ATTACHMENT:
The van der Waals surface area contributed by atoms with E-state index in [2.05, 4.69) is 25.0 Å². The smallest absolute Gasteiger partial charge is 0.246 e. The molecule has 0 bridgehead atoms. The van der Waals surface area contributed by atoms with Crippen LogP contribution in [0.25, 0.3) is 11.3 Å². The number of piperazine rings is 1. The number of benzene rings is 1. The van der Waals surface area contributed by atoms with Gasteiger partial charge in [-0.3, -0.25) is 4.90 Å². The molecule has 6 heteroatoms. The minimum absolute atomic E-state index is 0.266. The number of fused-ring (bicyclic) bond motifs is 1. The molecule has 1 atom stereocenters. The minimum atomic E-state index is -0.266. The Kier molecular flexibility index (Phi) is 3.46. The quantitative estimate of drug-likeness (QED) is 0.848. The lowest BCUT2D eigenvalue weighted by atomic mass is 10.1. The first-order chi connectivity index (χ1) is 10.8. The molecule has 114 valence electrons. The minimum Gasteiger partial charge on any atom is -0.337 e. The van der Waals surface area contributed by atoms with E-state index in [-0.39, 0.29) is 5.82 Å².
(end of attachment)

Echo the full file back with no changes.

The van der Waals surface area contributed by atoms with E-state index in [2.05, 4.69) is 25.0 Å². The smallest absolute Gasteiger partial charge is 0.246 e. The molecule has 0 bridgehead atoms. The van der Waals surface area contributed by atoms with Crippen LogP contribution in [0.25, 0.3) is 11.3 Å². The number of piperazine rings is 1. The number of benzene rings is 1. The van der Waals surface area contributed by atoms with Gasteiger partial charge in [-0.3, -0.25) is 4.90 Å². The molecule has 6 heteroatoms. The minimum absolute atomic E-state index is 0.266. The number of fused-ring (bicyclic) bond motifs is 1. The molecule has 1 atom stereocenters. The minimum atomic E-state index is -0.266. The Kier molecular flexibility index (Phi) is 3.46. The quantitative estimate of drug-likeness (QED) is 0.848. The lowest BCUT2D eigenvalue weighted by atomic mass is 10.1. The first-order chi connectivity index (χ1) is 10.8. The molecule has 114 valence electrons. The minimum Gasteiger partial charge on any atom is -0.337 e. The van der Waals surface area contributed by atoms with E-state index in [-0.39, 0.29) is 5.82 Å².